By Daliah Merzaban
Gulf state struggling to mop up liquidity, could see record inflation hit fresh highs.
Money supply in Qatar surged almost 53 percent in the year to March, central bank data showed, as the Gulf Arab state struggles to mop up liquidity to fight the region's steepest rate of inflation.
M2 jumped to 139.99 billion riyals ($38.43 billion) on March 31 compared with 91.56 billion dirhams a year earlier, the central bank said in a report on its website.
Investments in time deposits almost doubled over the period to 66.76 billion riyals at the end of March compared with 36.20 billion riyals a year earlier, while quasi money grew 52.7 percent to 89.08 billion riyals, the data showed.
Money supply growth is a key driver of inflation, which hit 14.75 percent in Qatar in the first quarter, just off a record and the highest rate in the world's biggest oil-exporting region.
Qatar, the world's largest exporter of liquefied natural gas, held 1.35 billion riyals of gold at the end of March, up from 648.4 billion riyals a year earlier, the central bank said.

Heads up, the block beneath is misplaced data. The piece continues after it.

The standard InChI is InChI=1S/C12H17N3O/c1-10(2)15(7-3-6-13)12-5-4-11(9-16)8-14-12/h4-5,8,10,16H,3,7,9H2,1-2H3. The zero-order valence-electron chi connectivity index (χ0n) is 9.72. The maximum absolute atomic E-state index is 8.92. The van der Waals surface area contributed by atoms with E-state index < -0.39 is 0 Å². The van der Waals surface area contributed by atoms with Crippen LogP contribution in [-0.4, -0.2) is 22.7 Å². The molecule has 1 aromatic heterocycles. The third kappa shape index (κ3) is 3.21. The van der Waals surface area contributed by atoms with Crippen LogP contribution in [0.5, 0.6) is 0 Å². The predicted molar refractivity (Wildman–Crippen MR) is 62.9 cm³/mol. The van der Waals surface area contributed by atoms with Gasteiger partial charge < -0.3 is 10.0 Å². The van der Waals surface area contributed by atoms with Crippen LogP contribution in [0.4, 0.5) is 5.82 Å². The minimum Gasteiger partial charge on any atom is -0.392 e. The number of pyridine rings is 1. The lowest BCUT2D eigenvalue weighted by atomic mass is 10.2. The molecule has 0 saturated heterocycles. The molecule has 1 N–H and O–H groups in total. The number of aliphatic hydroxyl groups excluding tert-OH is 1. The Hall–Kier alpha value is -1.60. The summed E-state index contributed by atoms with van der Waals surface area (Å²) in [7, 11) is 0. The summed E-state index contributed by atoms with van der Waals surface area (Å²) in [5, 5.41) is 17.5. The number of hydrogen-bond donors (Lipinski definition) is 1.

The value of gold holdings of the central bank, which said in 2006 it wanted to diversify its foreign exchange reserves away from the dollar, increased about 10-fold last year.
Deposits in foreign currencies were almost steady at 22.31 billion riyals in March, compared with 22.15 billion riyals the previous year.
Total domestic credit rose 60.2 percent in March to 164.96 billion riyals, the central bank added.
Gulf Arab oil producers are looking for ways other than revaluing their dollar-pegged currencies to bring galloping inflation under control.
Qatar's central bank said in March it would hold monthly auctions of certificates of deposit to mop up excess funds in an effort to bring down inflation and guide interest rate policy.
It has also raised bank reserve requirements three times since December to force banks to keep more money in their vaults and give them less to lend as interest rates tumble.
The peg has forced Gulf states to track seven US interest rate cuts since September to maintain the relative value of their currencies. (Reuters)